Doug Stanley, the Georgia Institute of Technology engineer who led NASA’s 2005 Exploration Systems Architecture Study that picked Ares 1 and the heavy-lift Ares 5 designs over competing approaches that relied on U.S. Evolved Expendable Launch Vehicles, said that while the Augustine panel’s analysis provides useful budget and policy assessments of options for the future of manned spaceflight, the rapid pace of the review did not allow for a thorough analysis of cost, risk and schedule implications associated with those options.
I'd say the Augustine committee analysis of cost, risk, and schedule is a lot more credible than that of the ESAS. The Augustine committee and ESAS had a similar amount of time to do their work. Unlike ESAS, the Augustine committee is open about its deliberations, allowing independent parties to critique and evaluate its conclusions. Unlike ESAS, it is independent of NASA, and thus is able to make fair evaluations. The Augustine committee members are experienced and diverse, protecting the committee from taking the side of one of the various camps in the space industry, and protecting it from producing uninformed results. Finally, the Augustine committee has shown itself to be responsive to its charter, whereas ESAS completely discarded the most important parts of the Vision for Space Exploration.
I really think we need to do a fairly detailed architecture study as a follow-on to what [the Augustine panel] has done,” Stanley said during a Sept. 28 seminar on the Augustine report at the George Washington University Space Policy Institute here. “The purpose was not to do a detailed architecture study, it was to lay out and look at budget issues and policy issues we’d have to define.
Do we really need another NASA architecture study of the ESAS sort? ESAS ignored the important parts of the Vision for Space Exploration and the recommendations of the Aldridge Commission. Why would we expect a new NASA architecture study to do anything but dismantle the central results of the Augustine Committee, and replace them with something more or less like the current Ares plan? If that happens we should not be surprised if we wind up exactly where we are now, with a new human spaceflight review committee showing us that once again we're in a human spaceflight quagmire.
Such a NASA human spaceflight transportation architecture study isn't needed, since we don't need a NASA human exploration space flight architecture. There is nothing for the study to study. It's clear from the initial summary of the Augustine options that the things we need to do over the next few years are the following, and we won't be able to afford much else:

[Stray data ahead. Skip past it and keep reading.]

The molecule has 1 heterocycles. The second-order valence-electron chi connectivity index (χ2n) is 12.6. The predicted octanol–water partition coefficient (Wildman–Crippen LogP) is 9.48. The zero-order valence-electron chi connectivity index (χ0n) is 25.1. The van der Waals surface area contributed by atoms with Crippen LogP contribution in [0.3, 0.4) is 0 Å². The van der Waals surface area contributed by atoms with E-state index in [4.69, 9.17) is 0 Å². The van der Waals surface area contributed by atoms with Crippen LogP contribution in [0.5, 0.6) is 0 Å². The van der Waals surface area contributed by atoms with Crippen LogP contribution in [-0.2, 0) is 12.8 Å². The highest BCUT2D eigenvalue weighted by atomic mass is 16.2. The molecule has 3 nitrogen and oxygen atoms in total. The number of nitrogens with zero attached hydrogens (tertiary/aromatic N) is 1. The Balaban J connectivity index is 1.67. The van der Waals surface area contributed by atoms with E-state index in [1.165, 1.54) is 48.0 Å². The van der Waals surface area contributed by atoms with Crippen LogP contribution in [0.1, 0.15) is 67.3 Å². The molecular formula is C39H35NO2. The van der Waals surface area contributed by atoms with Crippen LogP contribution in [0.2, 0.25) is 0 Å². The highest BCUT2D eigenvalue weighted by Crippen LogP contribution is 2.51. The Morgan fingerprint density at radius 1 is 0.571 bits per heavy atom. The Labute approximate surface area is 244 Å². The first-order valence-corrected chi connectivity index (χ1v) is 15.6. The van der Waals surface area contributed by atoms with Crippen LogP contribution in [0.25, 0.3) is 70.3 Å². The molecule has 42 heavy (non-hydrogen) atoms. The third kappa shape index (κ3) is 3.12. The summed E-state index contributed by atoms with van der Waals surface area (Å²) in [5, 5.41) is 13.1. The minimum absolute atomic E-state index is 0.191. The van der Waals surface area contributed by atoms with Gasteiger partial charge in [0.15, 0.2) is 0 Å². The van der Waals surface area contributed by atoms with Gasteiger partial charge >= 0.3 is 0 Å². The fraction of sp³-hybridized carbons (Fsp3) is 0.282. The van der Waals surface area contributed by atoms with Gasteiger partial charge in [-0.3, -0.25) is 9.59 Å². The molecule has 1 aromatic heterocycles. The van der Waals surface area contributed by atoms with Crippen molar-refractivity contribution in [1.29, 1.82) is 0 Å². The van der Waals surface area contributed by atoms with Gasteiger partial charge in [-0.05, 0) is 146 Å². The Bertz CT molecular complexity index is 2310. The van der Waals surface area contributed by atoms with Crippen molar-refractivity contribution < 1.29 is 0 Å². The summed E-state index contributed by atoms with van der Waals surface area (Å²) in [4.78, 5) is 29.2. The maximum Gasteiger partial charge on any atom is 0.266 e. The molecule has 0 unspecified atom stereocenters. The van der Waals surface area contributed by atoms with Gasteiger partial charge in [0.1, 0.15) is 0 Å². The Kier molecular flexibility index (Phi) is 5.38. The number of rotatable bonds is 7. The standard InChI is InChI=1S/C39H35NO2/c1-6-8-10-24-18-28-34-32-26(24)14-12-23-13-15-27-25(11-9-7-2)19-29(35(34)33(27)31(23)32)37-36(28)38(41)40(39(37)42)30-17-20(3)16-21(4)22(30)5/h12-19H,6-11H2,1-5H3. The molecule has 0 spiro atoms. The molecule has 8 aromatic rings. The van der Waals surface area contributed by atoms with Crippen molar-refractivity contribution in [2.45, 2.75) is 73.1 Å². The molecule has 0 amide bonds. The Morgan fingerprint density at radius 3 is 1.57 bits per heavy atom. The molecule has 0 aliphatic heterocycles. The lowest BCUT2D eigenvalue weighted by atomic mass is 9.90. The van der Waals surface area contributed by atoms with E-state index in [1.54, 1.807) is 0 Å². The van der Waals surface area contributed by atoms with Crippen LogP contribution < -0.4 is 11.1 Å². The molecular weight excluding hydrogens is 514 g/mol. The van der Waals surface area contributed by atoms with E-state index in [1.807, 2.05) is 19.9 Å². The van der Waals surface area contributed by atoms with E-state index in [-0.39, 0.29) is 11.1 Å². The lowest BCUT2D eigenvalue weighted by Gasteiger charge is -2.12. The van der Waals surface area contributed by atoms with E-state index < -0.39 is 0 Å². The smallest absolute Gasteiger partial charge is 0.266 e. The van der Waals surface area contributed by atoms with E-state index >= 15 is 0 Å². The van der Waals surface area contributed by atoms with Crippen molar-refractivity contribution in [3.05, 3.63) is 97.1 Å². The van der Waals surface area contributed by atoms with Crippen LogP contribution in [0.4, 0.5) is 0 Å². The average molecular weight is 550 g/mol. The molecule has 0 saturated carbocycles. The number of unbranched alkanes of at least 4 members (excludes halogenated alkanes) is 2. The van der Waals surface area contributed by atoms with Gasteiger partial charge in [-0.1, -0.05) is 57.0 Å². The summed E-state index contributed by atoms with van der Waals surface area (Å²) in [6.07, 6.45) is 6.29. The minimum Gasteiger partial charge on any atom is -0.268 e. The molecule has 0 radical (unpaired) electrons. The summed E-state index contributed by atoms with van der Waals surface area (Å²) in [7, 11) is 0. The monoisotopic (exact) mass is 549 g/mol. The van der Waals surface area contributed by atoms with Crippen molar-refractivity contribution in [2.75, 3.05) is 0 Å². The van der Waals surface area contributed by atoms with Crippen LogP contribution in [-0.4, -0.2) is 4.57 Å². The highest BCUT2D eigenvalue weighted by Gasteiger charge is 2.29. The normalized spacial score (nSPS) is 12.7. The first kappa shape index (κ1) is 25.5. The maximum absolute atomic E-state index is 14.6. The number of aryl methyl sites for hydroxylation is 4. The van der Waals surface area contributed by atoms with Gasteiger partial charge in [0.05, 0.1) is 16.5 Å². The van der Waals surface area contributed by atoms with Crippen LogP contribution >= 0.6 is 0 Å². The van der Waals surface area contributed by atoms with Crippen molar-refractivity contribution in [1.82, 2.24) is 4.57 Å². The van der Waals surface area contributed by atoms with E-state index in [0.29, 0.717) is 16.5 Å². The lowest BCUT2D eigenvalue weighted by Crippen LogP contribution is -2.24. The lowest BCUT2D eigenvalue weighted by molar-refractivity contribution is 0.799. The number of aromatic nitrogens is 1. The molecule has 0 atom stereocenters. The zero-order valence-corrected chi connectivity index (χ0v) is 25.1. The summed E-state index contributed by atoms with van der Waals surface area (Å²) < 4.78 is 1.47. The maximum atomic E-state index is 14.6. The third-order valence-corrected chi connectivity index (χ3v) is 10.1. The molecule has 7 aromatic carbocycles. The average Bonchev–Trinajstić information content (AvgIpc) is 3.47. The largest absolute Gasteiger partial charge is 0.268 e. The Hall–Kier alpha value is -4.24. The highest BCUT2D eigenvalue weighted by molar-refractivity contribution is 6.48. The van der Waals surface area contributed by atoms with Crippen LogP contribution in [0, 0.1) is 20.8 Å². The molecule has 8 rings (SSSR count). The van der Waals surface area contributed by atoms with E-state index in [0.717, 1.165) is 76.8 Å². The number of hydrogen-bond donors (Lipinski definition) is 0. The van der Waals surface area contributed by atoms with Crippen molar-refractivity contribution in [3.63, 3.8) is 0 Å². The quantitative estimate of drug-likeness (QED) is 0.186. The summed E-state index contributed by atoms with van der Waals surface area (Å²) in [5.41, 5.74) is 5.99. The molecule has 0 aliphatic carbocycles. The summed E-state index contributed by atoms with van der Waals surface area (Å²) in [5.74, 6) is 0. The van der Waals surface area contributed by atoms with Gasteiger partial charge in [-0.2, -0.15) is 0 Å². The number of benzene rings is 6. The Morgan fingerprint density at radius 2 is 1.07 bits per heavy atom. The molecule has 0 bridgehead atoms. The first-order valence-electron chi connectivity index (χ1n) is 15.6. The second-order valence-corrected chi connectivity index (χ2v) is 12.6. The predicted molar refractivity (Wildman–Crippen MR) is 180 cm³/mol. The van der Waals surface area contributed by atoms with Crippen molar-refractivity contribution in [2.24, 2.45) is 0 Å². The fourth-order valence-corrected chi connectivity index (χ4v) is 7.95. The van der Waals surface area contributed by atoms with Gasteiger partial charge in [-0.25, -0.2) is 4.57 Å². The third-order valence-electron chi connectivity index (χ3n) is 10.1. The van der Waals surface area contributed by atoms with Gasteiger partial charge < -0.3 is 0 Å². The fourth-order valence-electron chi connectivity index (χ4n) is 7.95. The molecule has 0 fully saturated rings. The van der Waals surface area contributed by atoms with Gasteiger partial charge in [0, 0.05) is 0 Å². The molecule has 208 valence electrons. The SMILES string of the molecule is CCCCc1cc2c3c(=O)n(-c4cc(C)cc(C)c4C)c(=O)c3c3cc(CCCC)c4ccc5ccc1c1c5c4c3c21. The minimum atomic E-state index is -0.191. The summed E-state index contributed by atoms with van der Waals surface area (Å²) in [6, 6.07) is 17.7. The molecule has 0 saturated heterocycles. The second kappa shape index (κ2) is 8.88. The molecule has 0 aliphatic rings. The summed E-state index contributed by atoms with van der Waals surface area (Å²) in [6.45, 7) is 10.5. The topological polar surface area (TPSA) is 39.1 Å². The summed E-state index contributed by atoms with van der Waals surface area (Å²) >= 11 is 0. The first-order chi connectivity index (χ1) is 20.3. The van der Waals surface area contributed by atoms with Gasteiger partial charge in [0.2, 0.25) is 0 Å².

- finish the ISS
- extend the ISS
- encourage commercial space to develop and operate a crew transportation capability to support the ISS
- as currently planned, encourage commercial space to develop and operate a cargo transportation capability to support the ISS
- rebuild NASA's research and development capabilities related to human spaceflight
- negotiate mutually-beneficial roles for international partners
- start an ambitious robotic precursor program to prepare for human exploration (in part to demonstrate significant early progress, since the Augustine options show human exploration missions only happening in the distant future)
I will also go a little beyond the Augustine committee analysis, and assume we will not be ramping up NASA's human spaceflight budget to the tune of $3 billion per year. Perhaps NASA will get $1 billion more per year; perhaps NASA will get cut. A major increase does not seem likely given the overall Federal budget situation and current political trends. NASA's performance on Constellation also doesn't make new NASA human spaceflight development efforts particularly attractive to fund. That implies that the expensive heavy lift options presented by the Augustine committee in all of its options are not affordable. Thus we are left with a couple more jobs to start over the next few years:
- develop and demonstrate refueling capability